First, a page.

eResearch New Zealand 2013 Bootcamp Roundup

This post originally appeared on the Software Carpentry website.

New Zealand is an amazing place - incredibly beautiful, with a very friendly vibe. We (Ariel Rokem and Shreyas Cholia) had the privilege of traveling all the way from California, to run a bootcamp down in Christchurch, as part of the eResearch NZ 2013 conference.

The eResearch event brings together a fairly diverse set of researchers across New Zealand. The goal of the event is to provide them with a venue for "connecting and collaborating on their computational and data related research". Software Carpentry was invited to help teach a workshop for the duration of the event to help scientists build better software.

We broke from the traditional bootcamp format to help us fit into the event. We ran 4 half-day afternoon sessions:

  • Day 0 (optional): Introduction to the Shell.
  • Day 1: Shell Redux and Version Control with Git.
  • Day 2: Introduction to Programming in Python and Scientific Python.
  • Day 3: Software Testing and Reproducible Science
The more spaced out time-table was actually quite nice: it gave participants a bit more time to digest the information, and it allowed instructors to prepare and tweak the oncoming sessions, depending on how the previous sessions went (agile bootcamps!). The main drawback was that some people didn't attend all sessions, because there were other workshops going on in parallel. For participants who wandered between them, maintaining continuity was a challenge. Also, cramming all that Python into one afternoon (from "Hello World" to Numpy Matrices) might have felt like drinking out of the firehose.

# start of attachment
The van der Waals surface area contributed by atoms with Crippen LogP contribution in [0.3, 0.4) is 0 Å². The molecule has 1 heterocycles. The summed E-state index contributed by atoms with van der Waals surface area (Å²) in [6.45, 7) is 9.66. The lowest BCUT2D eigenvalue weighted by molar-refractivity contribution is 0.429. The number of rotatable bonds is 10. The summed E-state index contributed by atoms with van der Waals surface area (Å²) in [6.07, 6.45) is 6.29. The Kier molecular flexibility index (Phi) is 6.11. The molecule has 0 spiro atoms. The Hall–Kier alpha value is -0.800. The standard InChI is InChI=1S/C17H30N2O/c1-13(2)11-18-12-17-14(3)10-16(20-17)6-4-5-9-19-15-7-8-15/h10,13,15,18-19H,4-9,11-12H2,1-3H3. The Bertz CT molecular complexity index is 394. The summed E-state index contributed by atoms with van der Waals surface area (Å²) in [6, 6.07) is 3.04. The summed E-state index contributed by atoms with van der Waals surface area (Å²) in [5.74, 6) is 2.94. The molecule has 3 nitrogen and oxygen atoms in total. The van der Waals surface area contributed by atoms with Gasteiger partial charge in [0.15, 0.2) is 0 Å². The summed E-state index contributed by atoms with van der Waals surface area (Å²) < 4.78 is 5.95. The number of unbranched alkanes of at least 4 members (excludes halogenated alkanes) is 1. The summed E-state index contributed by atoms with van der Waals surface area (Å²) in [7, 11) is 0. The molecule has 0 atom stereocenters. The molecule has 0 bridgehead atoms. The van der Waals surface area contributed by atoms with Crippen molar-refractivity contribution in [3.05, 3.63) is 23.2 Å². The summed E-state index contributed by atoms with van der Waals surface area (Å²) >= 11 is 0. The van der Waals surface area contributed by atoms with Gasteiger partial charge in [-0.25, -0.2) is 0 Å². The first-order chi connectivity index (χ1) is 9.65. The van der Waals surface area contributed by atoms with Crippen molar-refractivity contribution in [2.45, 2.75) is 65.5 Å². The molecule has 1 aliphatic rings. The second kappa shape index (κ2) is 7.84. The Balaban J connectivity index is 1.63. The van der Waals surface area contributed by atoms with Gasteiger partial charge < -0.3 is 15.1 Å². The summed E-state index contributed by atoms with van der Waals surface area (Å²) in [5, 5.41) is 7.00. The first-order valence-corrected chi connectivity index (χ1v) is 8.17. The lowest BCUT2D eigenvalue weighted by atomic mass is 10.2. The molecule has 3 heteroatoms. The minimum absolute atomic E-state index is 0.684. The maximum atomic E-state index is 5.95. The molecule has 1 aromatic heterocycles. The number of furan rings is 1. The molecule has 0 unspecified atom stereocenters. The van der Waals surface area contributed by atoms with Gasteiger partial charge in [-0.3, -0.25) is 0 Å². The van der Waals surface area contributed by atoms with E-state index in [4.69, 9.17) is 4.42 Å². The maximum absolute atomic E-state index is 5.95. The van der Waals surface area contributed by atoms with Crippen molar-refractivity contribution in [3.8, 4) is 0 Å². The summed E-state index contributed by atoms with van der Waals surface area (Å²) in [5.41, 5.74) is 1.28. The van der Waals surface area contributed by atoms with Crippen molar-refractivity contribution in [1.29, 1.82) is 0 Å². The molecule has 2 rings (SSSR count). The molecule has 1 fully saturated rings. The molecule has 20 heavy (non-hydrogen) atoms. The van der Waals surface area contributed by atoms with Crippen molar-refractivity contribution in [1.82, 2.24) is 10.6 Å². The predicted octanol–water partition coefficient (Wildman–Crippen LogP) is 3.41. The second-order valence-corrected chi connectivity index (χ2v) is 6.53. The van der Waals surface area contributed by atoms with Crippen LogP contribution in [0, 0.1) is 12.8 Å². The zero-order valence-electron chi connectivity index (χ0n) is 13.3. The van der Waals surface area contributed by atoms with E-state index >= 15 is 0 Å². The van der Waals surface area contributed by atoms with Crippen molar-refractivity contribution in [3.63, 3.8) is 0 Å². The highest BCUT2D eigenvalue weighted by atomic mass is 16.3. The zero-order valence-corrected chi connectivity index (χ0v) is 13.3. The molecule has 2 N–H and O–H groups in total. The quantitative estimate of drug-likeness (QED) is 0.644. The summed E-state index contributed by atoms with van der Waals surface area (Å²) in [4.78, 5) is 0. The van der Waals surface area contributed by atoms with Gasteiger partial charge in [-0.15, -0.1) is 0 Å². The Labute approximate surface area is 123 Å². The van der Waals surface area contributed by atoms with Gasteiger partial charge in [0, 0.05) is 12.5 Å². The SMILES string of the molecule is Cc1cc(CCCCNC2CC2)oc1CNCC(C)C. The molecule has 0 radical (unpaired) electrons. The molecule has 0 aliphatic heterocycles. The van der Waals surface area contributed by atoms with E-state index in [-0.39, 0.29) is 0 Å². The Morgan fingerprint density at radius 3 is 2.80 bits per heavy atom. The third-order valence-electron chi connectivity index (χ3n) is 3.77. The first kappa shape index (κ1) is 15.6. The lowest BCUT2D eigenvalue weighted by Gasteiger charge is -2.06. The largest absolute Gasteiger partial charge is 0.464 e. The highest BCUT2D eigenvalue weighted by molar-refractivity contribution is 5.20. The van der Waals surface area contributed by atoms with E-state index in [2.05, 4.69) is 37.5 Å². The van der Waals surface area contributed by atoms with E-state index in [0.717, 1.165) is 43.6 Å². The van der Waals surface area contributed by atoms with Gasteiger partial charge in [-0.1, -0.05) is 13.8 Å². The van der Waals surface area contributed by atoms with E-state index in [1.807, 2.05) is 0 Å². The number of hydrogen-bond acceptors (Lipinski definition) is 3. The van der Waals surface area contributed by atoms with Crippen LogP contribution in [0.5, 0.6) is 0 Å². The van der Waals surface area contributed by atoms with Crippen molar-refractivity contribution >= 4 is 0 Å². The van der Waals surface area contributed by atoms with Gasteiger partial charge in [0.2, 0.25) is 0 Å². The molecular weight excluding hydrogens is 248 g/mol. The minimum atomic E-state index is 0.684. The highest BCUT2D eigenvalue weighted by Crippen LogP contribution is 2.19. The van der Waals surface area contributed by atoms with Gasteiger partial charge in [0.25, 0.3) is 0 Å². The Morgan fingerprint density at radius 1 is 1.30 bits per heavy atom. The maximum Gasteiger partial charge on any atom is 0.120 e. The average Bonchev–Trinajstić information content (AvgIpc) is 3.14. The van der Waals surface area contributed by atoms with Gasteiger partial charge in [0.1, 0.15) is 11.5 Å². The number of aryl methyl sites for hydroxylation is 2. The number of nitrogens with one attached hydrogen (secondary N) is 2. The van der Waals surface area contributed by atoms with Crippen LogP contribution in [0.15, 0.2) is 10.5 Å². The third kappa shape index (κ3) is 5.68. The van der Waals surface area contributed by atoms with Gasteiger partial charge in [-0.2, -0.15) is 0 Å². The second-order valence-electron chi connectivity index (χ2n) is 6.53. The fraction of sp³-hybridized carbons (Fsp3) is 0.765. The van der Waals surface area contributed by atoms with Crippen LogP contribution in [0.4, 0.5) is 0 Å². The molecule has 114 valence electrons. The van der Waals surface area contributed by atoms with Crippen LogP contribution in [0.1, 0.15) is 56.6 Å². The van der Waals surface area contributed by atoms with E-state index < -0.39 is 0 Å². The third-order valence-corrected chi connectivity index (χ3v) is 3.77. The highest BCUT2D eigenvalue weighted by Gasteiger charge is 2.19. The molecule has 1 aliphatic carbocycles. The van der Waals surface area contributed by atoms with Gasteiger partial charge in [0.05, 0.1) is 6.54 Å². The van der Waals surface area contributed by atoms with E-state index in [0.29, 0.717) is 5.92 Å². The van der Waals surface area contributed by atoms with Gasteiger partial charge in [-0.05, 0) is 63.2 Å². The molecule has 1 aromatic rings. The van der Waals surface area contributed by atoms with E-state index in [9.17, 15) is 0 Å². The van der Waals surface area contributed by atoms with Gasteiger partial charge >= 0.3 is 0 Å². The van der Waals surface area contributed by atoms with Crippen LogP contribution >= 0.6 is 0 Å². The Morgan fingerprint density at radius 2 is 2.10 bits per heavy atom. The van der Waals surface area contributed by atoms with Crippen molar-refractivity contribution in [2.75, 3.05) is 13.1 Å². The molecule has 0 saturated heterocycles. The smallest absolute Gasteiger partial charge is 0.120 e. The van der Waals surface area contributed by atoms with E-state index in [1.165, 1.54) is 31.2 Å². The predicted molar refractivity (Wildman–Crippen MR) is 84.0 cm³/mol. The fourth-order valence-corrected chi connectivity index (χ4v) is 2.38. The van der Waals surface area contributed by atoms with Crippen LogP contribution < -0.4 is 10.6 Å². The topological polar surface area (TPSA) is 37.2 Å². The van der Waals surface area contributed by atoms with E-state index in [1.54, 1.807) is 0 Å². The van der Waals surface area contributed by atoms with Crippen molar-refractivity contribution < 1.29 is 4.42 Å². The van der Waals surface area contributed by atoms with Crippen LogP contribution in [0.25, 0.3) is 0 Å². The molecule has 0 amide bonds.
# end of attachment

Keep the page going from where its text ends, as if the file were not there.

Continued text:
SWC in Christchurch

The audience was even more mixed than usual. We had the usual cast of relative-novice post-docs and graduate students + a couple of faculty and research staff. But we had at least a few rather computationally-experienced participants who were there to learn what this kind of thing looks like, so that they can ultimately become instructors leading their own bootcamps. Nevertheless, most participants learned some new things from the sessions, and as always we also learned a few things just from being there.

The good news is that the parts that really seemed to resonate were the ideas behind reproducible science, good software design and maintaining version history. While we introduced people to a lot of tools - the take home message was about using these tools in the right way and for the right purpose.

A big thanks to Nick Jones, Tim McNamara and the rest of the NeSI team for helping us put on the event.

Bootcamp links:

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